Ads, who loves them?

Some ads can create visual noise on your screen when all you really want is the content that brought you to that page. Some ads try to hide themselves as the content, leading you away to a bogus webpage.

This needs to stop. But how?

Enter, Hostsblock, Dnsmasq, and Kwakd

Credit: The solution was initially brought to my attention by Jason W Ryan on his blog post Ad Blocking with Hostsblock


Hostsblock

Hostsblock is a bash script for Linux designed to take advantage of the HOSTS file available in all operating systems to provide system-wide blocking of internet advertisements, malicious domains, trackers, and other undesirable content. To do so, it downloads a configurable set of blocklists and processes and their entries into a singular HOSTS file.1

For Archlinux (AUR): hostsblock hostsblock-git

Review PKGBUILD Primarily, look at where the file locations are set under package(). This was important for me as the creator’s blog had different paths.

For Dnsmasq integration, read lines 39 - 66 and follow the steps written there:

vim /var/lib/hostsblock/hostsblock.conf

Uncomment lines 64-66 inclusive which should show:

postprocess() {
    sudo /usr/bin/systemctl reload dnsmasq.service
}

*Note: I’ve customized my hostsblock.conf to enable a blacklist and to source additional filter lists. Read the .conf and make changes as per your needs.


Dnsmasq

Dnsmasq is a lightweight DNS, TFTP, PXE, router advertisement and DHCP server. It is intended to provide couple DNS and DHCP service to a LAN.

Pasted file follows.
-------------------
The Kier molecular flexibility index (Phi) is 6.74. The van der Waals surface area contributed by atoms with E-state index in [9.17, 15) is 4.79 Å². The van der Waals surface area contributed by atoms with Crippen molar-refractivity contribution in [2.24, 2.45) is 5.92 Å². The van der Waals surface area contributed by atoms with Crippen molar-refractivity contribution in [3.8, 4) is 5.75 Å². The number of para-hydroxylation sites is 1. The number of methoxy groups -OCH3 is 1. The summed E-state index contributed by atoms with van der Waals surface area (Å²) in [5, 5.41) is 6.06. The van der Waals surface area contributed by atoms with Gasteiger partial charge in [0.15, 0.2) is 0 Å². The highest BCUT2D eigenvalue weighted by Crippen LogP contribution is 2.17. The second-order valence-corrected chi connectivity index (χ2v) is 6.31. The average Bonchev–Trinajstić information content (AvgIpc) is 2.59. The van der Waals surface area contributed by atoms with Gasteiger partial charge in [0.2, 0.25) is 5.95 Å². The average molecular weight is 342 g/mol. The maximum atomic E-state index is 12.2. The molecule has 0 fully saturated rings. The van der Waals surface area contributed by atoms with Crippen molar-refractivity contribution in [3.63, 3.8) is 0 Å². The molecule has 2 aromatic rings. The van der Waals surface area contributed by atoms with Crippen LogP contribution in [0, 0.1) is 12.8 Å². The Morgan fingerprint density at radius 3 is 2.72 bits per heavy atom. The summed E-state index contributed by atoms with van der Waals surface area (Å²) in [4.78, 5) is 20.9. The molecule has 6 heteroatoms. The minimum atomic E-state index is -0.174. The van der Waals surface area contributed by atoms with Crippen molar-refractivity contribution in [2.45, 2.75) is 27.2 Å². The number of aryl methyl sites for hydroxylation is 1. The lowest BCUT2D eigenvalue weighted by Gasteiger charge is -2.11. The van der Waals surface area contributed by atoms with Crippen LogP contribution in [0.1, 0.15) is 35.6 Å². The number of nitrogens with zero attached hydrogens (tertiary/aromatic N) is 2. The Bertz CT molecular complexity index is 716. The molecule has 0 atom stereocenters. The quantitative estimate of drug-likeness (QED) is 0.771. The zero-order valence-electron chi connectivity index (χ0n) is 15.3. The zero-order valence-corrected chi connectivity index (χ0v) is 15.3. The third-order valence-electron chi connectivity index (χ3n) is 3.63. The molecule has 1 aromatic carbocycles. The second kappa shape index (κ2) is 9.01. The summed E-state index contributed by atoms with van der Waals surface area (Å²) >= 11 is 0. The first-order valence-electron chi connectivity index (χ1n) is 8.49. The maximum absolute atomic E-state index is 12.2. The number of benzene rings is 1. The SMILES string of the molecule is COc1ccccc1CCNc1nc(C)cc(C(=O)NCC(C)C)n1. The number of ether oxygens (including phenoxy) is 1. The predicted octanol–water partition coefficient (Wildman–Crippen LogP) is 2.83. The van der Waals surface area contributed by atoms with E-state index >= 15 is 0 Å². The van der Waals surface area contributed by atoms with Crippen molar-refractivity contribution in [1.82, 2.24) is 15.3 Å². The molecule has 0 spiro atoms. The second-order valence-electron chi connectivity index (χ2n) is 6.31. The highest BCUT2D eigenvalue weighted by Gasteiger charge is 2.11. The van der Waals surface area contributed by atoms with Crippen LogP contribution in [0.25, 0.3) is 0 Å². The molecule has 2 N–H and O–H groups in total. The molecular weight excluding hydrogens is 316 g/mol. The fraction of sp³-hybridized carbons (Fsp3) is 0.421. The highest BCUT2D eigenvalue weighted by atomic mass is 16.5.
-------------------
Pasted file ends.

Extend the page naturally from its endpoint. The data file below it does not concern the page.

Dnsmasq accepts DNS queries and either answers them from a small, local, cache or forwards them to a real, recursive, DNS server.2

For Archlinux install with:

# pacman -Syu dnsmasq

Read: Archwiki-dnsmasq

vim /etc/dnsmasq.conf
 # for hostsblock
 addn-hosts=/var/lib/hostsblock/hosts.block
 listen-address=::1,127.0.0.1
 cache-size=1000

 # Read configuration generated by openresolv
 conf-file=/etc/dnsmasq-openresolv.conf
 resolv-file=/etc/dnsmasq-resolv.conf
 server=8.8.8.8
 server=8.8.4.4

Openresolv

After configuring dnsmasq, you need to add the localhost addresses as the only nameservers in /etc/resolv.conf. This causes all queries to be sent to dnsmasq.

Since dnsmasq is not a recursive DNS server you must set up forwarding to an external DNS server. This can be done automatically by using openresolv or by manually specifying the DNS server address in dnsmasq’s configuration.3

For Archlinux install with:

# pacman -Syu openresolv
vim /etc/resolv.conf

I’ve deleted the contents and only have the following:

# Use the local name server
name_servers="::1 127.0.0.1"

# Write out dnsmasq extended configuration and resolv files
dnsmasq_conf=/etc/dnsmasq-openresolv.conf
dnsmasq_resolv=/etc/dnsmasq-resolv.conf

Kwakd

Kwakd is a very small foot print web server written in C (under 400 lines of code) that serves blank html pages for any request. The request can be arbitrary, may even be invalid, but only its first line will be read and the response will be the same: a blank page consisting of “

”. It is quite easy to change the response to whatever you like though.

Kwakd can be handy if you want to intercept traffic from your client (web browser for example) to annoying sites and direct all such traffic to your local machine.4

For Archlinux (AUR): kwakd